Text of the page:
The Scottish Government, in partnership with the Scottish Food and Drink Federation, is running a further two-year programme for small businesses to make their products healthier.
The scheme sees hands-on support for small companies across Scotland, aiming to help them to reduce levels of sugar, fat and salt in their everyday products.
Since the programme launch good progress has been made with a number of manufacturers based across Scotland, with the SFDF’s Technical Industry Manager providing tailored recipe change advice to businesses.
Minister for Public Health Michael Matheson said:
“It is really encouraging to see small businesses making their products healthier, crucially without impacting on sales. Simple updates to recipes or processes can make all the difference, often without much impact on taste. And every little improvement in the product can help meet customer preferences for healthier shopping baskets.
“We must take steps now to tackle obesity. We have already introduced a range of measures to improve diet and are spending over £2.5m this year and the next on projects to encourage healthy eating, from diet projects in deprived areas to the HealthyLiving Award on the high street.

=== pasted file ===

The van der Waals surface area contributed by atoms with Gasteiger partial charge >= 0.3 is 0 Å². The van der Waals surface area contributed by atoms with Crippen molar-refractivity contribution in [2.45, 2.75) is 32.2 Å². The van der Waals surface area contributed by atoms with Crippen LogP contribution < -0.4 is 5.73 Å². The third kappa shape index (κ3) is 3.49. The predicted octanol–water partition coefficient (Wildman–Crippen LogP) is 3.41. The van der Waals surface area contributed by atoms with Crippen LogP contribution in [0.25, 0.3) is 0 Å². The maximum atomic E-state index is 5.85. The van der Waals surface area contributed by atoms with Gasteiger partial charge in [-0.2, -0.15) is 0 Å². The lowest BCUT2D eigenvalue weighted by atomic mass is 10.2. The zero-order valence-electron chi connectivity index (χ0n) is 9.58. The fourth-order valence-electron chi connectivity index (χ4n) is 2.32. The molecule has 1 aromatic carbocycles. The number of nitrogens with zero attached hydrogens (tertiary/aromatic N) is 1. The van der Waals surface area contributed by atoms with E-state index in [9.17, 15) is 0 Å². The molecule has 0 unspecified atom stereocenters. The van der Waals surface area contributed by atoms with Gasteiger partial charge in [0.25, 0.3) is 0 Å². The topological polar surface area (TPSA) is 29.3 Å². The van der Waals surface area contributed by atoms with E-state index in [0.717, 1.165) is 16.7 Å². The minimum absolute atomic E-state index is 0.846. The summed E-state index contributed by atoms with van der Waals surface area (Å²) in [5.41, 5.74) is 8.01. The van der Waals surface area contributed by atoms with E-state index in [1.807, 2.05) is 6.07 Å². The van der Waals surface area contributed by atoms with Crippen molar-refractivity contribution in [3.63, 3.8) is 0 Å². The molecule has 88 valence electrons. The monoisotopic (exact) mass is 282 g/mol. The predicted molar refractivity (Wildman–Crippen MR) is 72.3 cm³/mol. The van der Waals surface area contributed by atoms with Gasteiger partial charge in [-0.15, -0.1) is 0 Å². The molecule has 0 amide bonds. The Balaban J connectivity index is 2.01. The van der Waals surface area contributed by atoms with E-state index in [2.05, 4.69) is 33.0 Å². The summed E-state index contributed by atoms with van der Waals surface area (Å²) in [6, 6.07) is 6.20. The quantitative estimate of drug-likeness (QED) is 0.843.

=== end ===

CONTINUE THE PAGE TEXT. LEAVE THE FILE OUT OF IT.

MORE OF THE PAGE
“Our programme for small businesses makes an important contribution, and we are having wider discussions with major manufacturers, retailers and caterers about broader actions to inspire healthier choices across the whole food spectrum.”
Dr Colette Backwell, Director, Scottish Food and Drink Federation said:
“We are delighted that the Scottish Government has recognised our work to make products healthier. As an industry, we are committed to playing our part in the improvement of public health and tackling the challenges of overweight and obesity alongside Government and other partners.
“This programme gives the smaller companies at the core of our industry access to in-house new product development expertise, whilst maintaining the safety and quality of the great Scottish food and drink in which our consumers place their trust.”